One year later, however, Occupy seems nearly irrelevant. (10) Its protests are no longer headlining newspapers or cable news features. (11) Instead, on its first "Occuversary," (12) Occupy "seems to have lost nearly of all its steam," (13) disappeared, (14) and stalled. It is as if the movement's initial intensity was inversely proportionate to its ultimate legacy.

Reports of Occupy's death may be greatly exaggerated. (15) Few, however, would dispute a grim prognosis. (16) For all of the various causes that many commentators have emphasized, (17) this Article submits that excessive use of force by the police remains one of the most significant, if not primary, causes of Occupy's precipitous decline. (18) Given that the Occupy demonstrations and their protesters were overwhelmingly non-violent, one might expect governmental response to have been muted and measured. It was not. When footage spread of University of California-Davis police Lieutenant John Pike pepper-spraying peacefully seated student protesters as if they were vermin, it shocked and outraged. (19)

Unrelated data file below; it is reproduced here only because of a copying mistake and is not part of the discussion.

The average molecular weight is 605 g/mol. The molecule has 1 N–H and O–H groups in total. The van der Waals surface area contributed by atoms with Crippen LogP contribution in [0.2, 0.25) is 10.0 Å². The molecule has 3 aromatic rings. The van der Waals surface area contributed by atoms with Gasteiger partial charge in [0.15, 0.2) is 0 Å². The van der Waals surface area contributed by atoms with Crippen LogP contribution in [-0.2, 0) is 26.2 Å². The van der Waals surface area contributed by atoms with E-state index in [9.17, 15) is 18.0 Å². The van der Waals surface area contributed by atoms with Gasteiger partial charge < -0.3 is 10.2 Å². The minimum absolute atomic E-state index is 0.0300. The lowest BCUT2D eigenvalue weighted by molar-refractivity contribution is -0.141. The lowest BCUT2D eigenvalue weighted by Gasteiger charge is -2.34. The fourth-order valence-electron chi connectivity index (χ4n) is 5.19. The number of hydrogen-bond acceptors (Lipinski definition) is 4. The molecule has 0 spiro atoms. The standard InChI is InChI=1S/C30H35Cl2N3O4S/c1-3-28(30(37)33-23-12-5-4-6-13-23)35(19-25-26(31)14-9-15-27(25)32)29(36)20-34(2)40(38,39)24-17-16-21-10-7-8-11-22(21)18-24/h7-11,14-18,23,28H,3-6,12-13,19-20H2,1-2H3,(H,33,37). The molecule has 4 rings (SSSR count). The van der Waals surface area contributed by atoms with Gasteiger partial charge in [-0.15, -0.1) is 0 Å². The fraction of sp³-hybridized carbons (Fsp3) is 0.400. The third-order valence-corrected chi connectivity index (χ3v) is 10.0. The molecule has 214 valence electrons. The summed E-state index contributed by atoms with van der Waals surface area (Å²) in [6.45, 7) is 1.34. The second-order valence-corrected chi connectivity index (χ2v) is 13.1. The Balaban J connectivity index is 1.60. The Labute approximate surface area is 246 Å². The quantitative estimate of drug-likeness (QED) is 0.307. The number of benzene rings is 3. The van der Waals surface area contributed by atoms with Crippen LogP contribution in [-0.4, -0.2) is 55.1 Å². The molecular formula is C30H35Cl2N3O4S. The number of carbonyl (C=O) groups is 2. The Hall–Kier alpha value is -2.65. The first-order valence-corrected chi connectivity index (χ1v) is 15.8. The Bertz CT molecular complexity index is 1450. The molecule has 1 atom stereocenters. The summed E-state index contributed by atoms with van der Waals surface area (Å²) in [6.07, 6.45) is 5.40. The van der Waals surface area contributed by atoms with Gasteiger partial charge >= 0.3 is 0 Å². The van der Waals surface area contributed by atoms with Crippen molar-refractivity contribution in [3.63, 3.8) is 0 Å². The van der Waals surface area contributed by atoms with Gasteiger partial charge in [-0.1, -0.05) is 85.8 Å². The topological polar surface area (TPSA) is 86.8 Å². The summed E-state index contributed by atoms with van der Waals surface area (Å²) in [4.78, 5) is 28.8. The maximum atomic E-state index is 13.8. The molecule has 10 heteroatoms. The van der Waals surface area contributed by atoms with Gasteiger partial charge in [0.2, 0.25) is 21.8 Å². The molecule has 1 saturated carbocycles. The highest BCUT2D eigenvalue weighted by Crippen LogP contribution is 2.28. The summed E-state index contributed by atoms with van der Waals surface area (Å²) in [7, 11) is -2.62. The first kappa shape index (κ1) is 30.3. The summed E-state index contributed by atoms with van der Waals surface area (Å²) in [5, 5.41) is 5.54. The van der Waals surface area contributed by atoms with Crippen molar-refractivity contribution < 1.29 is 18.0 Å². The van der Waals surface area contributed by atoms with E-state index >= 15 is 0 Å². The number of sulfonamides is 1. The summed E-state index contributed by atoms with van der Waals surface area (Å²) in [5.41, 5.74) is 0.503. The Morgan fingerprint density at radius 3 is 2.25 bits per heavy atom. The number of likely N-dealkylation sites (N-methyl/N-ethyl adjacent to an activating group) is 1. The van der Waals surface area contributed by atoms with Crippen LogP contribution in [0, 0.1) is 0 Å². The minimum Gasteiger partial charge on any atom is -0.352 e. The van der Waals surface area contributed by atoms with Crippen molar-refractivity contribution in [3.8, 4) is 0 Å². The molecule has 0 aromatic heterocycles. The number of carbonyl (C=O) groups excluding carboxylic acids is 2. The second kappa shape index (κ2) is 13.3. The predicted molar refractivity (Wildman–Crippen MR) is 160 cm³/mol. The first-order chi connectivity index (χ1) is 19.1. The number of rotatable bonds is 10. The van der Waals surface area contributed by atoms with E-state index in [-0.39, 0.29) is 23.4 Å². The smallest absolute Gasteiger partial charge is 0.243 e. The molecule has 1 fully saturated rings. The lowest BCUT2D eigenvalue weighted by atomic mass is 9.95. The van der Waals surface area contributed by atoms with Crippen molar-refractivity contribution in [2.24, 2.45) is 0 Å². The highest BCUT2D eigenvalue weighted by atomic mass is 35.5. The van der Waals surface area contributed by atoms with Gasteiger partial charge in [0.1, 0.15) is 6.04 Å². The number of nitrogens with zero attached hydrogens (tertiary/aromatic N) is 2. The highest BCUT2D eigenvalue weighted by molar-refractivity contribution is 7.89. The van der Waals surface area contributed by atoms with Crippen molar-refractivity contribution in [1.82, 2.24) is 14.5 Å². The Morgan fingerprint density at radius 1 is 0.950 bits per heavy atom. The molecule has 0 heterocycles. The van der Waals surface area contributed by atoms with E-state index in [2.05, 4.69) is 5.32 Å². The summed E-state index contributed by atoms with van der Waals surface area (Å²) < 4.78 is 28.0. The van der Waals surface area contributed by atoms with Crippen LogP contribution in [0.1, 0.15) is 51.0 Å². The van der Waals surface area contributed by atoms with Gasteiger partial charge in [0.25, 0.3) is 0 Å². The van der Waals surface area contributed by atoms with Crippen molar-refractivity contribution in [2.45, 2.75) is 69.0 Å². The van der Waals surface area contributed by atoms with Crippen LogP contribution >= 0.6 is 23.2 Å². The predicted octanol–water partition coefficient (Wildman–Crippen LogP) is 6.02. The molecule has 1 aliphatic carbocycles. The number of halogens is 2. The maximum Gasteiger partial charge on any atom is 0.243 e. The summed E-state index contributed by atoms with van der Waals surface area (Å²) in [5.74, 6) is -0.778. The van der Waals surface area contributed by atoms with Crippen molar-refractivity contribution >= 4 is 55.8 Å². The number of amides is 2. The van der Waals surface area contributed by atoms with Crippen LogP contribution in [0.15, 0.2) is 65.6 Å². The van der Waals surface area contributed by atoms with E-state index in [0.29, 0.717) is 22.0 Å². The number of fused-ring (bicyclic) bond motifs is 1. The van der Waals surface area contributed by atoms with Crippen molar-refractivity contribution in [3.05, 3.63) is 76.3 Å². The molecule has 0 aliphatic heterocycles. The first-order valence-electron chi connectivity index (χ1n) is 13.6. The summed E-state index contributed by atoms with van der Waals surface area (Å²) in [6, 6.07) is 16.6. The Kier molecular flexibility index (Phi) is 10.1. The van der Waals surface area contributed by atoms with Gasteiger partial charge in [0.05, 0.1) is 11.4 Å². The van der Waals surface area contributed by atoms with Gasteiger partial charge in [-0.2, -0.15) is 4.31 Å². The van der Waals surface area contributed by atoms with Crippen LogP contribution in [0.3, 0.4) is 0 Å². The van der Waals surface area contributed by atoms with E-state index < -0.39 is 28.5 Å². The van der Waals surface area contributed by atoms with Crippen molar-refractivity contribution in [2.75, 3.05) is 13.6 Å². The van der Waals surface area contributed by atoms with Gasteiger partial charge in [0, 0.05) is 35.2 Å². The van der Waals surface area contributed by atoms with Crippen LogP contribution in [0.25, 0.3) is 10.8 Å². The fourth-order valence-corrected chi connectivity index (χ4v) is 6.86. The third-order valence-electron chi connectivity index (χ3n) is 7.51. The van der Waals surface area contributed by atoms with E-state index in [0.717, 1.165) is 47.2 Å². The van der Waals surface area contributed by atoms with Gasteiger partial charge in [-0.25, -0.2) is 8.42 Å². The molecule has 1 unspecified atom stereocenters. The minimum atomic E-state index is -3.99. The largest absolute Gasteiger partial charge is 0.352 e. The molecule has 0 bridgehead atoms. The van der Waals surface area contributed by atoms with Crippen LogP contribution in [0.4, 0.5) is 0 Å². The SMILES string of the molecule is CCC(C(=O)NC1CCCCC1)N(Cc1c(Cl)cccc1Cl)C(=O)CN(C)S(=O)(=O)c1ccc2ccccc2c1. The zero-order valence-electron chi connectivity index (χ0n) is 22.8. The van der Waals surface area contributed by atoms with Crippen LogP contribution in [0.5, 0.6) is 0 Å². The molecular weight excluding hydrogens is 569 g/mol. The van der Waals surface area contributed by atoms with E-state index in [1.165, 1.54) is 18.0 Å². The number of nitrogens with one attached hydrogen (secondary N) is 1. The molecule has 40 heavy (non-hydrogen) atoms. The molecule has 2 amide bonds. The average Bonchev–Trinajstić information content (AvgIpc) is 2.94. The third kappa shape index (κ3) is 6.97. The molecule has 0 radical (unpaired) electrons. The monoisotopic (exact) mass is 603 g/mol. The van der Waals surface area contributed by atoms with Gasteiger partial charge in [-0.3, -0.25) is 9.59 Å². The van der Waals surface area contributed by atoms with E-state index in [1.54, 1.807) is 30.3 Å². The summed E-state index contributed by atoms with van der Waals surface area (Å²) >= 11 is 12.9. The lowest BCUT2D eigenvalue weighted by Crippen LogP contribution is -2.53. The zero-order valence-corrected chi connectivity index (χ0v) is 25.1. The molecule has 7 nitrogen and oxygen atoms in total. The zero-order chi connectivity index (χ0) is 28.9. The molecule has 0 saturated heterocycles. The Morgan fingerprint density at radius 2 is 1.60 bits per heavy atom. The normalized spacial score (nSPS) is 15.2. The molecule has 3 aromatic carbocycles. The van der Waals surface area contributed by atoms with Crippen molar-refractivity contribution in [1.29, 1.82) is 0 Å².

It got worse. Jurisdictions deployed overwhelming police force to arrest Occupy protesters and close public fora--actions characterized by some as retaliatory--to prevent arrestees and their supporters from returning and recreating encampments. (20) Aggressive encounters, violent arrests, midnight raids, and phalanxes of officers in state-of-the-art riot gear triggered shock and alarm.